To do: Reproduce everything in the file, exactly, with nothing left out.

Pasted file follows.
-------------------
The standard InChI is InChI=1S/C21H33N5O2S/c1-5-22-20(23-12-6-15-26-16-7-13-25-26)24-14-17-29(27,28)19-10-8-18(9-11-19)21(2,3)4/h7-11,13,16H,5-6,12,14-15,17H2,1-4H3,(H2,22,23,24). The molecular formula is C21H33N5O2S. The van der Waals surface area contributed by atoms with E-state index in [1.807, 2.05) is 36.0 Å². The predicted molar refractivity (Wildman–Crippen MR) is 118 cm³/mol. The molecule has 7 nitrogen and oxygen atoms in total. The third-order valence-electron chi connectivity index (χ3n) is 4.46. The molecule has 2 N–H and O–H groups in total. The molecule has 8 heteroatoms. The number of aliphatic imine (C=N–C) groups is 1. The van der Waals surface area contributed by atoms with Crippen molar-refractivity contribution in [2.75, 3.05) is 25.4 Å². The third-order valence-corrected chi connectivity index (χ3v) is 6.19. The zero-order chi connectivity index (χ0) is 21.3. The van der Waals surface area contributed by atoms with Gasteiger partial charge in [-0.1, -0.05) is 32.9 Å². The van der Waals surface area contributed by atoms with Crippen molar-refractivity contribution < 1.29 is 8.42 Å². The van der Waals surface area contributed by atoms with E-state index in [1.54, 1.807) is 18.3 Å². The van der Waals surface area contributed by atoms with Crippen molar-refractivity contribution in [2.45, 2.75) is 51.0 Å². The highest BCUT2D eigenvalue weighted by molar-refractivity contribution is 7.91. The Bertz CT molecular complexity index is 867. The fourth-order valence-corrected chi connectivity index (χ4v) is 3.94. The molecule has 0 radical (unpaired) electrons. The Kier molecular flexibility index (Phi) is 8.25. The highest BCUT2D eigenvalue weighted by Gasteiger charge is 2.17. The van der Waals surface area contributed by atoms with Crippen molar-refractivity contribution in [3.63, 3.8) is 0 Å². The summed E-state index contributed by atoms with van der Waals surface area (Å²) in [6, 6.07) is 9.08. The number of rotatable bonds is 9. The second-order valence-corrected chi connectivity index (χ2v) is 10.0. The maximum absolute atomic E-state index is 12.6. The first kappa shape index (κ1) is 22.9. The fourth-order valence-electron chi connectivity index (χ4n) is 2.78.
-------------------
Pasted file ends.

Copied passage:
The standard InChI is InChI=1S/C21H33N5O2S/c1-5-22-20(23-12-6-15-26-16-7-13-25-26)24-14-17-29(27,28)19-10-8-18(9-11-19)21(2,3)4/h7-11,13,16H,5-6,12,14-15,17H2,1-4H3,(H2,22,23,24). The molecular formula is C21H33N5O2S. The van der Waals surface area contributed by atoms with E-state index in [1.807, 2.05) is 36.0 Å². The predicted molar refractivity (Wildman–Crippen MR) is 118 cm³/mol. The molecule has 7 nitrogen and oxygen atoms in total. The third-order valence-electron chi connectivity index (χ3n) is 4.46. The molecule has 2 N–H and O–H groups in total. The molecule has 8 heteroatoms. The number of aliphatic imine (C=N–C) groups is 1. The van der Waals surface area contributed by atoms with Crippen molar-refractivity contribution in [2.75, 3.05) is 25.4 Å². The third-order valence-corrected chi connectivity index (χ3v) is 6.19. The zero-order chi connectivity index (χ0) is 21.3. The van der Waals surface area contributed by atoms with Gasteiger partial charge in [-0.1, -0.05) is 32.9 Å². The van der Waals surface area contributed by atoms with Crippen molar-refractivity contribution < 1.29 is 8.42 Å². The van der Waals surface area contributed by atoms with E-state index in [1.54, 1.807) is 18.3 Å². The van der Waals surface area contributed by atoms with Crippen molar-refractivity contribution in [2.45, 2.75) is 51.0 Å². The highest BCUT2D eigenvalue weighted by molar-refractivity contribution is 7.91. The Bertz CT molecular complexity index is 867. The fourth-order valence-corrected chi connectivity index (χ4v) is 3.94. The molecule has 0 radical (unpaired) electrons. The Kier molecular flexibility index (Phi) is 8.25. The highest BCUT2D eigenvalue weighted by Gasteiger charge is 2.17. The van der Waals surface area contributed by atoms with Crippen molar-refractivity contribution in [3.63, 3.8) is 0 Å². The summed E-state index contributed by atoms with van der Waals surface area (Å²) in [6, 6.07) is 9.08. The number of rotatable bonds is 9. The second-order valence-corrected chi connectivity index (χ2v) is 10.0. The maximum absolute atomic E-state index is 12.6. The first kappa shape index (κ1) is 22.9. The fourth-order valence-electron chi connectivity index (χ4n) is 2.78.